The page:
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Willie Alexander, left, is a 74-year-old Vietnam vet who reports for every shift at the Hohenfels Exchange Subway restaurant.

 

By Conner Hammett, Army & Air Force Exchange Service Public Affairs

 

HOHENFELS, Germany — Every day, Willie Alexander is in constant physical pain.

 

Yet the 74-year- old reports for every shift at the Hohenfels Exchange Subway restaurant, eager to serve and put smiles on the faces of the Soldiers and military families who eat there.


 

“You get up in the morning, you look in the obituary column, and if you’re not in there, you go to work,” Alexander said. “That’s my slogan. That’s what keeps me going.”

 

And Alexander has indeed kept going. The Vietnam veteran, who suffers from the effects of Agent Orange exposure sustained during the war, has not taken a day off in 15 years – his only missed shifts have been due to hospital stays.

 

“He’s always here way before his shift starts,” said Andrea Everette, area manager for Subway concessions. “He never calls out sick. I’ve never see him in a bad mood. Even when he has pain in his leg or hip, he’ll still come in smiling, with a kind word for everybody.”

 

Born in 1941, Alexander joined the Army in 1964. After his first Vietnam deployment in 1968, he volunteered for a second tour in 1969. After retiring as a Sgt. 1st Class in 1984, Alexander opted to stay in Germany rather than return to the United States.

 

“I do it for the Soldiers,” he said. “I’m a military man, so any job I can get to keep me being around the Soldiers I’ll love. The pay is not great, but even if it’s just making a sandwich, I try to make a difference in those guys’ lives.”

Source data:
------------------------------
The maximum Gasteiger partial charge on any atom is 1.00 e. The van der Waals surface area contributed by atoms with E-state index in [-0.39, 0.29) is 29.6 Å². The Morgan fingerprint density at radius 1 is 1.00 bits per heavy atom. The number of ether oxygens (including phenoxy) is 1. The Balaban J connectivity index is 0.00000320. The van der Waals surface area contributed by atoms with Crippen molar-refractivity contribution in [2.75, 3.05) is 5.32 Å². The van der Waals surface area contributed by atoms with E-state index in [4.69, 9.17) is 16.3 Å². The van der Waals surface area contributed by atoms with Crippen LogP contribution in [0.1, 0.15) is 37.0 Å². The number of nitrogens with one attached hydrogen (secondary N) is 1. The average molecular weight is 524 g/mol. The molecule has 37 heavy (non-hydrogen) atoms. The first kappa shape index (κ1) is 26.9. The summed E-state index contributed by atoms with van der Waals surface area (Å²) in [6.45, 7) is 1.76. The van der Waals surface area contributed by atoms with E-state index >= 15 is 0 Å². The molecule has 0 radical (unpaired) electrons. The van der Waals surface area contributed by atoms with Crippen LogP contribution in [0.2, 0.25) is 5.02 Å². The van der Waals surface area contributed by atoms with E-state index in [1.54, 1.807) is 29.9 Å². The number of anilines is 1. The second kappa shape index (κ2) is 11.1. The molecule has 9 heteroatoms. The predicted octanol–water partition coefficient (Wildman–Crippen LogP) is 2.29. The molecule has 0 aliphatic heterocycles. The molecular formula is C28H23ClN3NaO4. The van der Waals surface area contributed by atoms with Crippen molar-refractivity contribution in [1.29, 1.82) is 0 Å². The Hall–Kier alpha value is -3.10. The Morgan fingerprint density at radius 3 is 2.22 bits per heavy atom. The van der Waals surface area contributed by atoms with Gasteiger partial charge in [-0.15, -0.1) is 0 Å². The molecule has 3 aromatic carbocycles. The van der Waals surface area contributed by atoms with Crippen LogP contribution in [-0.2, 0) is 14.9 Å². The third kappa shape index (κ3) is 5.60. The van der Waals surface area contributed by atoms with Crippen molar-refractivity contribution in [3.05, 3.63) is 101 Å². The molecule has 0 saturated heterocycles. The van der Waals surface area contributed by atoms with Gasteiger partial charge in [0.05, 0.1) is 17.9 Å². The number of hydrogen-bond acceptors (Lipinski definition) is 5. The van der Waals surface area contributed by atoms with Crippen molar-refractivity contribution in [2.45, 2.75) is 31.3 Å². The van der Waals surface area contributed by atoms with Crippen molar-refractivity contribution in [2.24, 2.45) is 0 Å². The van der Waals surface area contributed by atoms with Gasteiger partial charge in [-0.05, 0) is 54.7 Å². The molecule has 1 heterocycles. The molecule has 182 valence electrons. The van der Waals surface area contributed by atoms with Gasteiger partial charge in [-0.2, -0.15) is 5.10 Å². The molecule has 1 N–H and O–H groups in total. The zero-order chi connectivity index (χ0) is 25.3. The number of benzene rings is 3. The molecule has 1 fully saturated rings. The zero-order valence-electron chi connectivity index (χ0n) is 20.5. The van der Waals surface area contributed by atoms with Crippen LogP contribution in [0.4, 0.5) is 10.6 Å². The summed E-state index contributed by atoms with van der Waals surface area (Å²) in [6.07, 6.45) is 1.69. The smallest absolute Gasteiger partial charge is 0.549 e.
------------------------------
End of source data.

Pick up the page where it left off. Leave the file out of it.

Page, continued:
A beloved figure at the Hohenfels Exchange, Alexander has earned the nickname “Mr. PX” for his love of the Exchange, which he recalls as an ever-present source of relief in Vietnam.

 

“I appreciated being able to get into a town and there’s an AAFES there,” he said. “That kept me going. When you’re out in the jungle, there’s nothing but C-rations. AAFES had everything that would remind you of home. You could buy a TV or a record player and take it back to your little hutch.”

 

Alexander’s patronage of the Exchange continues to this day, with electronics and movies among his favorite products. Kicking back after work and watching a movie, he said, takes his mind off the pain.

 

“No matter what road the military sends you down, look back and the Exchange is behind you,” he said. “That’s my belief.”

 

And while his time in battle and the effects of Agent Orange exposure have left both physical and emotional scars, Alexander is never afraid to share stories with Soldiers eager to learn about the experiences of prior generations’ warfighters.

 

“A lot of guys don’t like to talk about it,” Alexander said. “but if you hold it in it’s going to get next to you, so I do.”

 

Everette said Alexander is so beloved customers often ask for him when he’s not there, and his co-workers care for him like a relative, frequently checking in with him at his home to make sure he’s OK.

 

“Willie is just such a nice person,” she said. “In the summertime, when he comes in to work a late shift, he stops at the Express and brings ice cream for the girls here. When he’s here in the store, he’ll buy cookies for us.

 

“He’s just that type of person.”


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